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Dependency injection in action filters in ASP.NET Core


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Dependency_injection_action_filters

It is quite common to decorate the ASP.NET MVC controller actions with filter attributes to differentiate cross-cutting concerns from the main concern of the action. Sometimes these filters require the use of other components but the attributes are very limited in their efficiency and dependence injection into an attribute is not directly possible.

This post looks at some of the different techniques for injection dependence in action filters in the ASP.NET Core. We discuss when each method should be used before taking a step back and when we can approach the problem separately for a cleaner solution.

Table of Content

DI and action filter attributes

The Attributes in C # are very simple. You can pass static values to the constructor and/or set public properties directly.

Because attribute parameters are evaluated at compile time, they should be compiled time constant. So injecting dependencies from an IoC container is not an option. In a situation where we want an attribute to have access to another component, we must use a workaround.

Let's look at some options:

The RequestServices.GetService Service Locator

If we cannot inject a component into our attribute, it seems that the next best option is to request the component from our IoC container (either directly or by wrapper).

In the .NET core, we can use the service location to resolve components from a built-in IoC container using the RequestServices.GetService:

		public class ThrottleFilterAttribute : Attribute, IActionFilter
{
    public void OnActionExecuting(ActionExecutingContext context)
    {
        var cache = context.HttpContext.RequestServices.GetService();
        ...
    }
    ...
}

Note that in order to use the generic version of the GetService you need to add the following statements:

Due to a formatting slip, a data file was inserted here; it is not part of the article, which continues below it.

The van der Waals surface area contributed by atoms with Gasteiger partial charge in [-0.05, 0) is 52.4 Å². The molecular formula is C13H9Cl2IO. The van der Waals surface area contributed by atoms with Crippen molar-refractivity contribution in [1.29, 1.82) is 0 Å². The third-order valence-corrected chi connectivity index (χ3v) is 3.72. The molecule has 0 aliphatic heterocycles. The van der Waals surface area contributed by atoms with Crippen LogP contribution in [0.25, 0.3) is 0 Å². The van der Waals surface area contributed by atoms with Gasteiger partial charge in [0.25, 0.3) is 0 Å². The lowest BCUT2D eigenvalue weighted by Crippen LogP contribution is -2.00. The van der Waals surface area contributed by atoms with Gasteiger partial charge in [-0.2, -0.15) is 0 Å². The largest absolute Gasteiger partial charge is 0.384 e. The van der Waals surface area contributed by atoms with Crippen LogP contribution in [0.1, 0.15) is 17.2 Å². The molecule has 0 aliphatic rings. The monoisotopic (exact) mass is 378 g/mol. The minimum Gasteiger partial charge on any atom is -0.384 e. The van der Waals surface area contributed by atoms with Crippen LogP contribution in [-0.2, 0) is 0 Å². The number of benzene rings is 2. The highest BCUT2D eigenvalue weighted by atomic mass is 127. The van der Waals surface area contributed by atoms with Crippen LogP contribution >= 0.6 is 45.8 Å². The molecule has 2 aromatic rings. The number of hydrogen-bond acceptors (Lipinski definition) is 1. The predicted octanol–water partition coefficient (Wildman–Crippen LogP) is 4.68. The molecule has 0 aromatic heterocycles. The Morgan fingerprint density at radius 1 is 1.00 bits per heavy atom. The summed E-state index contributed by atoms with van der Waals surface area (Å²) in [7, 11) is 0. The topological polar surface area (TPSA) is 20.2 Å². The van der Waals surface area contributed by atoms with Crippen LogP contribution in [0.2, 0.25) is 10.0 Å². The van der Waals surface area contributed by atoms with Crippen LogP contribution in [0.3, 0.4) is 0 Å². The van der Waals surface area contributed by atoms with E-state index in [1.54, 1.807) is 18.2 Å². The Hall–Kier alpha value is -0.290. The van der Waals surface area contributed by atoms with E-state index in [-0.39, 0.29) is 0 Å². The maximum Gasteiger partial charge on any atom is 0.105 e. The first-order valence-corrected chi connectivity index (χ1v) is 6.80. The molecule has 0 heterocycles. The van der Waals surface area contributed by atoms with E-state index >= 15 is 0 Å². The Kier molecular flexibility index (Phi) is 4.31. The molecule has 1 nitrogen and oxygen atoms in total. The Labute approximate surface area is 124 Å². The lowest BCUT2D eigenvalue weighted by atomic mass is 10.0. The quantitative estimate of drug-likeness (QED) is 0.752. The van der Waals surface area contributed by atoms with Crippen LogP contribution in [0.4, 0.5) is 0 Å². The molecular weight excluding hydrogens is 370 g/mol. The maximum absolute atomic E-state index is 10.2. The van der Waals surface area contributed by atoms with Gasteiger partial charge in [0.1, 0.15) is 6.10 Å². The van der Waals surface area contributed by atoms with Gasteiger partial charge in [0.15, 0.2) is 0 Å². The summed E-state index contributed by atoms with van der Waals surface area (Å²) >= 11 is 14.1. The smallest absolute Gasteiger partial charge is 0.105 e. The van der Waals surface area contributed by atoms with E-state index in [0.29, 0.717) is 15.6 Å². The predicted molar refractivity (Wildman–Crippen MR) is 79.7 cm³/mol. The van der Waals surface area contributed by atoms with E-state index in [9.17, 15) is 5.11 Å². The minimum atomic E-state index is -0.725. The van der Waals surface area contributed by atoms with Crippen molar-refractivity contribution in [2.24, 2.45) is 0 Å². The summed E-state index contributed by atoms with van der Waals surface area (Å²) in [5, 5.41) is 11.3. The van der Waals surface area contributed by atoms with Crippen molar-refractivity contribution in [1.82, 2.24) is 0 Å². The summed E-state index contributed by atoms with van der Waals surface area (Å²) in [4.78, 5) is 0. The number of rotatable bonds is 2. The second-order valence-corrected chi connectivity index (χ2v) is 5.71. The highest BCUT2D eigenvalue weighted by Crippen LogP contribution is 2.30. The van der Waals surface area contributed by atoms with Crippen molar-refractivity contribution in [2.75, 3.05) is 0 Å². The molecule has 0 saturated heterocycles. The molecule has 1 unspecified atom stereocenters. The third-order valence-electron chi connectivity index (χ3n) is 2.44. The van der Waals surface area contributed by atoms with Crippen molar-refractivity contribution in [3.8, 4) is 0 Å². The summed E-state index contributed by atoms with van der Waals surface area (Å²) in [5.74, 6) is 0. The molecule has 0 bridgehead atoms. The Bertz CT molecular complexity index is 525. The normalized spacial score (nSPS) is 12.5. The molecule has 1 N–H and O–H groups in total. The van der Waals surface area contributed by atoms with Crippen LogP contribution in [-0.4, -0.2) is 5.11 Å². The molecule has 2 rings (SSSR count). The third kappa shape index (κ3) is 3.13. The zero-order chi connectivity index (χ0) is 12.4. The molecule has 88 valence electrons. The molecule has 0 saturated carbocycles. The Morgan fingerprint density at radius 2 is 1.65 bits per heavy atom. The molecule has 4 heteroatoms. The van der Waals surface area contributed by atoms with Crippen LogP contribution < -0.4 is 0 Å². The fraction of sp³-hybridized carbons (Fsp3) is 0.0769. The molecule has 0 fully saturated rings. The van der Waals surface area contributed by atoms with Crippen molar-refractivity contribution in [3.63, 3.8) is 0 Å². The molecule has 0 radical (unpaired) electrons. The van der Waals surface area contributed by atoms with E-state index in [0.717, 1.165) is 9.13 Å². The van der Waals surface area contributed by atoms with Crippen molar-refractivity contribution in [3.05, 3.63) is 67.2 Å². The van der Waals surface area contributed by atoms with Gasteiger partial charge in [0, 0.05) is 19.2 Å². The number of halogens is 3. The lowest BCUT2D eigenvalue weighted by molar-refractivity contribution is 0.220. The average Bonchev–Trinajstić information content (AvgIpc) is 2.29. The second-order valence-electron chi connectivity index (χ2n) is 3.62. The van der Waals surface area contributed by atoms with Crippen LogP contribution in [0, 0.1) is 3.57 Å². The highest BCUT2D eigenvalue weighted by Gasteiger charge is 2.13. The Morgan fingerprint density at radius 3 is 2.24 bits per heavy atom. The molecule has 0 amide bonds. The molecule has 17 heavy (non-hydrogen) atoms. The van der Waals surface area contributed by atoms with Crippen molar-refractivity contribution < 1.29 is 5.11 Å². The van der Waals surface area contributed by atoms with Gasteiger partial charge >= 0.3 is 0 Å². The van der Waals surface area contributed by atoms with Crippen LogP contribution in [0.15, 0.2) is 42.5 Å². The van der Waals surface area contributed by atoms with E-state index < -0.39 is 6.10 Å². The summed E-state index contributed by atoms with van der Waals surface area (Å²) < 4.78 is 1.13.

using Microsoft.Extensions.DependencyInjection;

This will work but is not recommended. Unlike constructor injection, it can be much harder to work out your dependence with the service locator (anti)pattern. The beauty of constructor injection is simplicity. Just by looking at the definition of a constructor, we immediately know all the classes on which the class depends. The service location makes the unit test harder which requires you to have more knowledge about the internals of the subject under test.

   

The ServiceFilter attribute

The servicefilter attribute may be used at the action or controller level. Usage is very straightforward:

[ServiceFilter(typeof(ThrottleFilter))]

The servicefilter attribute allows us to specify the type of our action filter and can automatically resolve the class from the built-in IoC container. This means we can change our action filter to accept dependencies directly from the constructor:

public class ThrottleFilter :IActionFilter
{
    private readonlyIDistributedCache _cache;

    public ThrottleFilter(IDistributedCache cache)
    {
        _cache = cache ?? throw new ArgumentNullException(nameof(cache));
    }
    ...
}

Naturally, as we are resolving our filters from the IoC container, we need to register it:

public void ConfigureServices(IServiceCollection services)
{
    ...
services.AddScoped();
    ...
}

The TypeFilter attribute

The servicefilter is very useful for attributes that have dependencies that need to be resolved from the IoC container but the lack of property support is a major limitation. If we modify our ThrottleFilter example to add configuration properties (while retaining IDistributedCache dependencies), then the servicefilter is no longer useful to us. We can however use typefilter.